Depending on where you live and which school you've chosen for your offspring, there may or may not be a long waiting list. If there is, you will be competing with a herd of desperate parents hoping for a placement before the school year starts.
We placed my firstborn's name on the waiting list of a pre-primary/primary school when she was 18 months old. Too late, we realised, when we got the rejection letter a few months before she was due to start at age 4. We dutifully went to the school office to plea, and was shown the list: we were second from top, but we only applied in July – apparently applications opened in January already. But we were reassured that they would keep her name on the list for grade R.
The criteria cited were older siblings already in the school, date of application, area of residence and mother tongue. It was fair: we just hadn't applied early enough. Being our first born, I had no idea how the world of school applications worked, and this particular school never really had a waiting list before. Who knew.
What were we to do? We asked around and heard about a new preschool quite a bit closer to us, applied and was very happy to be accepted.
But suddenly grade R was looming and there was the old panic again. We simply had no plan b. Well, we did apply at another – rather very nice – primary school in a posh area, but the school secretary gave our application one look and said she hoped we'd applied at at least 5 other schools. We didn't remotely live in the area, and had no history with said school.
We decided that we were prepared to beg, but not bribe. We couldn't let influence or money (not that we have much) manipulate the outcome at the cost of another child – what kind of start would we give our child? Others would argue that a good school is the best possible start.
Thank heavens she was accepted for grade R in the original school. And we just got the acceptance letter for her little sister too. Kids sorted.
One mom declared proudly she was the "squeaky wheel" in the secretary's office, who visited day after day to remind the secretary that her husband had made a rather big donation towards the school's sports field upgrades. Another told how she baked cupcakes for the school secretary, more than once. She laughed when she recalled getting to the office one morning and realised another mom had beaten her to it and had already delivered a freshly baked batch of red velvets.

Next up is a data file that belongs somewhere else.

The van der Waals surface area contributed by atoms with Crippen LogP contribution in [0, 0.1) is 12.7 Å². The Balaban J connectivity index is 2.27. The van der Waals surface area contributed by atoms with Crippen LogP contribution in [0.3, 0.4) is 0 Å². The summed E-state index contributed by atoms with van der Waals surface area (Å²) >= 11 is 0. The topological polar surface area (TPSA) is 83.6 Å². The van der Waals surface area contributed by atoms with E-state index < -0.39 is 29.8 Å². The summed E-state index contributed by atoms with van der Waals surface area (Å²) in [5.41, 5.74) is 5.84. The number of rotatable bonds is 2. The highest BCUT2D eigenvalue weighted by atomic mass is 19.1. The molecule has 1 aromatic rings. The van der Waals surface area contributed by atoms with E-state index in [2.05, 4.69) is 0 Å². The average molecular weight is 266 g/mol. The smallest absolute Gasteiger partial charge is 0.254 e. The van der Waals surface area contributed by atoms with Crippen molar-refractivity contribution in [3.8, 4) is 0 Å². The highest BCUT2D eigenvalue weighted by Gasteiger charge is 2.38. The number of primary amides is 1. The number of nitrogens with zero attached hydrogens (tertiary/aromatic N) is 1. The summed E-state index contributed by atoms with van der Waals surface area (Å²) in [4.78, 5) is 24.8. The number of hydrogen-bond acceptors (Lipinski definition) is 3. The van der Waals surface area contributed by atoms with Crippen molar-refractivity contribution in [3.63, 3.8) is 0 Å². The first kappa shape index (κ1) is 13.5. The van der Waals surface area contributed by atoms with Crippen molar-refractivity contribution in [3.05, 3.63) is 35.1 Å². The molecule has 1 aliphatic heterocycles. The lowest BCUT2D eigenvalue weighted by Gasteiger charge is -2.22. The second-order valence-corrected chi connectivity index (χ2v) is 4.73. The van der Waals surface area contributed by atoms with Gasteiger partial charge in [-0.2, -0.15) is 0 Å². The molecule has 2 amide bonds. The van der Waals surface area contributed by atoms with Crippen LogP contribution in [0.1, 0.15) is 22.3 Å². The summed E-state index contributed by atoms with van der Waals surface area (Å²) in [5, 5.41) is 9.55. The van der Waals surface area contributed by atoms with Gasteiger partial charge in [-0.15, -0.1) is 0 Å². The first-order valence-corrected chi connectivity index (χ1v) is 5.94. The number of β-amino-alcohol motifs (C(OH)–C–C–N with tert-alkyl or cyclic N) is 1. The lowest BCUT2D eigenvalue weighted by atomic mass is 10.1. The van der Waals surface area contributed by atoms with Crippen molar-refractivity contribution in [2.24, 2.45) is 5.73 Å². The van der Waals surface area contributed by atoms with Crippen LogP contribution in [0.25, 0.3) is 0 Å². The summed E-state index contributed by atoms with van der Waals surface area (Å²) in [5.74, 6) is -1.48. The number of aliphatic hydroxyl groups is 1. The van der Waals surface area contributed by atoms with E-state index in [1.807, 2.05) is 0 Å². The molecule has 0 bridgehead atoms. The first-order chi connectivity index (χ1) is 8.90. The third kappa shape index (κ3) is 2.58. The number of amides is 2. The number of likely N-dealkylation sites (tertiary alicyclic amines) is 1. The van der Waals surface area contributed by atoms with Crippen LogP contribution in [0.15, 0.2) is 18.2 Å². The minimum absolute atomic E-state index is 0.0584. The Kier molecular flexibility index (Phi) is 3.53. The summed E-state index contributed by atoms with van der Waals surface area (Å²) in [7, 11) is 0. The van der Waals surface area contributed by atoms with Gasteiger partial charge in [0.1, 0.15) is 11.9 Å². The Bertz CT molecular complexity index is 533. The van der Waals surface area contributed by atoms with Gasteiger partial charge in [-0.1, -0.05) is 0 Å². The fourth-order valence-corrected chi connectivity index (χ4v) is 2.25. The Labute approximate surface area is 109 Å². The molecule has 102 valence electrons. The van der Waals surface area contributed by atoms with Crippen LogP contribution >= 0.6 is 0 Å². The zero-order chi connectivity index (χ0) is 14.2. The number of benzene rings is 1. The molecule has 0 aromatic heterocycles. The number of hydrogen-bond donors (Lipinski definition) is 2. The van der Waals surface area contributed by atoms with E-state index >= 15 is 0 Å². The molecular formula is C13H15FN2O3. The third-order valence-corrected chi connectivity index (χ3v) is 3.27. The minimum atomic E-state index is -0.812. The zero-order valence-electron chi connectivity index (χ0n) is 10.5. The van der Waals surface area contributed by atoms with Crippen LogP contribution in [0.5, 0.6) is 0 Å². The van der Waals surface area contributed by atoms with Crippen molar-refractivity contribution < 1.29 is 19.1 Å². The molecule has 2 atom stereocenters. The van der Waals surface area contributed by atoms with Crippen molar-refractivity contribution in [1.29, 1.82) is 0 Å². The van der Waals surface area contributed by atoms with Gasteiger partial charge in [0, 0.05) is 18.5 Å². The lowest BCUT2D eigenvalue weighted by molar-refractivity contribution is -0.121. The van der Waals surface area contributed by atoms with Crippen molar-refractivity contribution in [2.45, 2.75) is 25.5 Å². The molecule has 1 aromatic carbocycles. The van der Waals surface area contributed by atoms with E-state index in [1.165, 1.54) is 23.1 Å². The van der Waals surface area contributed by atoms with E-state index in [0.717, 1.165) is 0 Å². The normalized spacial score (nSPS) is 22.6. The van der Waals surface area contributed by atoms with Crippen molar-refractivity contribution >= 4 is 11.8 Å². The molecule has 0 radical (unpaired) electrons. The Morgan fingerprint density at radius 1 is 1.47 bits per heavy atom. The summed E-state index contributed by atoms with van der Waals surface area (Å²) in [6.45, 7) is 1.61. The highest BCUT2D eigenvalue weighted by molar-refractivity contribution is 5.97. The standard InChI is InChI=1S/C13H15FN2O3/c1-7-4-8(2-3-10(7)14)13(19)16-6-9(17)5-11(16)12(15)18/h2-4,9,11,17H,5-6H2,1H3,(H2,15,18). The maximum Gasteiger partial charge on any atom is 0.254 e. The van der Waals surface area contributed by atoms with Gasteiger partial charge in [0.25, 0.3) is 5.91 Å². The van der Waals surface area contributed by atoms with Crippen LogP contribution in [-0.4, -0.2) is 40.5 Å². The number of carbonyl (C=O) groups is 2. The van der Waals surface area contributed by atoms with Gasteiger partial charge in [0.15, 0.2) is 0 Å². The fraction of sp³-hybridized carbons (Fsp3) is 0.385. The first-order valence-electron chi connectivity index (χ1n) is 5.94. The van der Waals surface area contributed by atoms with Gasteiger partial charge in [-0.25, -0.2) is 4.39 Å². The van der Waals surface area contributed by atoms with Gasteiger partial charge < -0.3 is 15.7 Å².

Many parents seem to plead with the school board or get someone to pull some strings (I hear this a lot). Others have threatened to "expose" the school when someone else who'd applied later got placement and their kid didn't – next thing, their child was accepted. In once case, a coloured couple's children didn't make the cut and when they questioned the private school principal, was told that "you people want to get in everywhere". After a call to the Minister of Education's office, a rather sheepish principal called them back to say of course their child had a place at said school.
Another mom told us how they realised the street they lived in – although within the catchment area – was still just a tad too far away from their actual school, so the next year they moved a few blocks closer... into her parents-in-law's garage – yes, their family of 5 moved into a garage and let out their own home. Her children were then accepted.
In Johannesburg, a popular school takes pupils on a first-come-first-accepted basis: parents have to park out on the pavement and queue throughout the night. If you're one of the firsts, your kid is in. Sounds fair, but there were reports of parents letting their gardener or nanny queue all night (it was winter), and then they'd slip into the line all fresh-faced once the office opened and the line had moved forward.
Some stories make me cringe, others make me furious.
Also read: School admission policies
What is the most desperate story you've heard of of parents trying to get their kids into their preferred school? What would you do if your child wasn't accepted into your preferred school